I hope this helps.  

Fr. George

HOLY BREAD BAKING SCHEDULE

11/17/19

11/24/19

12/1/19

12/8/19

12/15/19

12/22/19

12/29/19

Mark Nassief

Jess & Tracy Kuncar

Nicole Abraham

Nicole Abraham

Tammy Saatzer

Jess & Tracy Kuncar

Mark Nassief

CHURCH CLOSING SCHEDULE

11/17/19

11/20/19

11/27/19

12/1/19

12/8/19

Andy & Jeff

John & Larry

Magdy & Mark

Raluca & Rob

Stephen

Do you need an icon or new car blessed? See Fr. George.

11 10 19  THOUGHT FOR THE WEEK

“I have been crucified with Christ; it is no longer I who live, but Christ Who lives in me”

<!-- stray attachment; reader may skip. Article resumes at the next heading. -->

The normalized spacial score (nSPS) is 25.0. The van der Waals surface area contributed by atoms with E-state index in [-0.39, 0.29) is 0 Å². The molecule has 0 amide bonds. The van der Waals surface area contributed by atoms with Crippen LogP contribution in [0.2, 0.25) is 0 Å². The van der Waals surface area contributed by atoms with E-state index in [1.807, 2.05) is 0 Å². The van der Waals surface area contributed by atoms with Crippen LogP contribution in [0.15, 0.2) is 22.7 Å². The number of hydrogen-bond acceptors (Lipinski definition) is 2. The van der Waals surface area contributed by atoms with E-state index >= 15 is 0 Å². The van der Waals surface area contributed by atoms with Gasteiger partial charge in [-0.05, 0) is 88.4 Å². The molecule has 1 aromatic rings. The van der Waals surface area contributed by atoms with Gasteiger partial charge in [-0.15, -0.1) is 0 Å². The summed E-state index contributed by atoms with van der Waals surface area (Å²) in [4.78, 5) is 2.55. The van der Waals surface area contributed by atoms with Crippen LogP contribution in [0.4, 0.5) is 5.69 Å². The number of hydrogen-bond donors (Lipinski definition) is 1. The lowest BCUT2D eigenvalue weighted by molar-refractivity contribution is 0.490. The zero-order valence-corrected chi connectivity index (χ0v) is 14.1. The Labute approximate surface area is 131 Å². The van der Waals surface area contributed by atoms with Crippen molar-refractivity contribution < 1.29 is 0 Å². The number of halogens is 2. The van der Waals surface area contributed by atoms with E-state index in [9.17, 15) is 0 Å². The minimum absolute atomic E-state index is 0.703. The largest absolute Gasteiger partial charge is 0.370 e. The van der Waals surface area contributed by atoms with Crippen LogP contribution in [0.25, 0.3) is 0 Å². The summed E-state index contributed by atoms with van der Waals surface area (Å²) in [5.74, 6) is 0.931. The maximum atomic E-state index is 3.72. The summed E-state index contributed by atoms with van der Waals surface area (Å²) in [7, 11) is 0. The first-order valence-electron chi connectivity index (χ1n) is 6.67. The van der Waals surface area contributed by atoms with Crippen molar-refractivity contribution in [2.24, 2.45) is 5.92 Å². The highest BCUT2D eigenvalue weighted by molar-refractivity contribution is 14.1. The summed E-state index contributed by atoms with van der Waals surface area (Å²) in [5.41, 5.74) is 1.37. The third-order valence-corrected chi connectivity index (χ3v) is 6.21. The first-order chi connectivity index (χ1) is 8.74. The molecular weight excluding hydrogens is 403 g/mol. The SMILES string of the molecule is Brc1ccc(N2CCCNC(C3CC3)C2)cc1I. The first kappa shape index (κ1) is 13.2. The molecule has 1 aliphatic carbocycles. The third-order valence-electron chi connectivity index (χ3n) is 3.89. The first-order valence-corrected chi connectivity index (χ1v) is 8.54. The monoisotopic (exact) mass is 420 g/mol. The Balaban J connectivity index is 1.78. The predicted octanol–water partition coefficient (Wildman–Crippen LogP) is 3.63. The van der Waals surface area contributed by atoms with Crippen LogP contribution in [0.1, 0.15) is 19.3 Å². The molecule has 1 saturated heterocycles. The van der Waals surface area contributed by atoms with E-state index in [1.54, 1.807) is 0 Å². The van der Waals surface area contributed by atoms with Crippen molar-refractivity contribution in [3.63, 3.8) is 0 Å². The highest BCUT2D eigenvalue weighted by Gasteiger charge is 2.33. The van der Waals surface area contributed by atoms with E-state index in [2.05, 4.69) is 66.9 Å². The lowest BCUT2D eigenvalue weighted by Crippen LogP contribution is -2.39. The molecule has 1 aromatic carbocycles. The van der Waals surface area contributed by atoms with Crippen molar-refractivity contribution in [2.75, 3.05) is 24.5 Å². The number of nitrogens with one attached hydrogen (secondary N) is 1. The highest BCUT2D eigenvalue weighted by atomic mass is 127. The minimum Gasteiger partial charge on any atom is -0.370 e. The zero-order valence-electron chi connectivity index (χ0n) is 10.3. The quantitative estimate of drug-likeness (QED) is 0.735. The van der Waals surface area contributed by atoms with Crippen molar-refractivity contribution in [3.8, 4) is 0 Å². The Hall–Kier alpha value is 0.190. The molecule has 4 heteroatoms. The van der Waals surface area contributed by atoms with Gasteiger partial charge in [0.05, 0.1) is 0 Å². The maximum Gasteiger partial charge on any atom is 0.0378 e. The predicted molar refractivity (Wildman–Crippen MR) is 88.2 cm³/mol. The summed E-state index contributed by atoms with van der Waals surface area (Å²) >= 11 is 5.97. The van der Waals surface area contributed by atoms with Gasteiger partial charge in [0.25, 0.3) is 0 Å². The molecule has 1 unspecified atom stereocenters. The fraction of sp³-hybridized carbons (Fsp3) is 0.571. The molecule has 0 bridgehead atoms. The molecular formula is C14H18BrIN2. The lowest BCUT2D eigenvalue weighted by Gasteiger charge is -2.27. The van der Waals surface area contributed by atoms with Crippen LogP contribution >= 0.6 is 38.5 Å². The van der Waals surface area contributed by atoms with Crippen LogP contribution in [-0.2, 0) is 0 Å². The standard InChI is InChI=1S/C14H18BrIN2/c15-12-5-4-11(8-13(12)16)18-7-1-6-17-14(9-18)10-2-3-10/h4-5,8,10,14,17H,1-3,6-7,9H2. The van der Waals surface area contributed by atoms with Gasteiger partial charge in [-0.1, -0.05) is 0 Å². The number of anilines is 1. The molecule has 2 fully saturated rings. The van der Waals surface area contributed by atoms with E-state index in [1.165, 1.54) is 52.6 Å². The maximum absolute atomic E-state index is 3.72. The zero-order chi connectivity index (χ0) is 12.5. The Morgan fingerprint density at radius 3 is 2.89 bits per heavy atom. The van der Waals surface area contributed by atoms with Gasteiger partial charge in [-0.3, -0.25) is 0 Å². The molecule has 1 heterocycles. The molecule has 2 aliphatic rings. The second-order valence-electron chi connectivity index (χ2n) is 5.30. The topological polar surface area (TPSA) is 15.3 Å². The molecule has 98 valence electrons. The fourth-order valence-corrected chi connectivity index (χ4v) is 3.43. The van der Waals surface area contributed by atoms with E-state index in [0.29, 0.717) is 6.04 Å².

St. Paul on this Sunday after the elevation of the cross tells us what we have been given as Christians and also how we are to live. Each one of us as Christians has been given a marvelous and powerful gift- it is the gift to live life in its fullness, in its completeness. It is a life of freedom; free from all fear and from sin.  It is a life that nothing can touch. This life beloved was given to us by the church in Holy Baptism.  This is what St. Paul means when he says “I have been crucified with Christ.” He says the same exact thing in Romans, even more explicit- “Or do you not know that as many of us as were baptized into Christ Jesus were baptized into His death? Therefore we were buried with Him through baptism into death, that just as Christ was raised from the dead by the glory of the Father, even so we also should walk in newness of life….. that the body of sin might be done away with, that we should no longer be slaves of sin.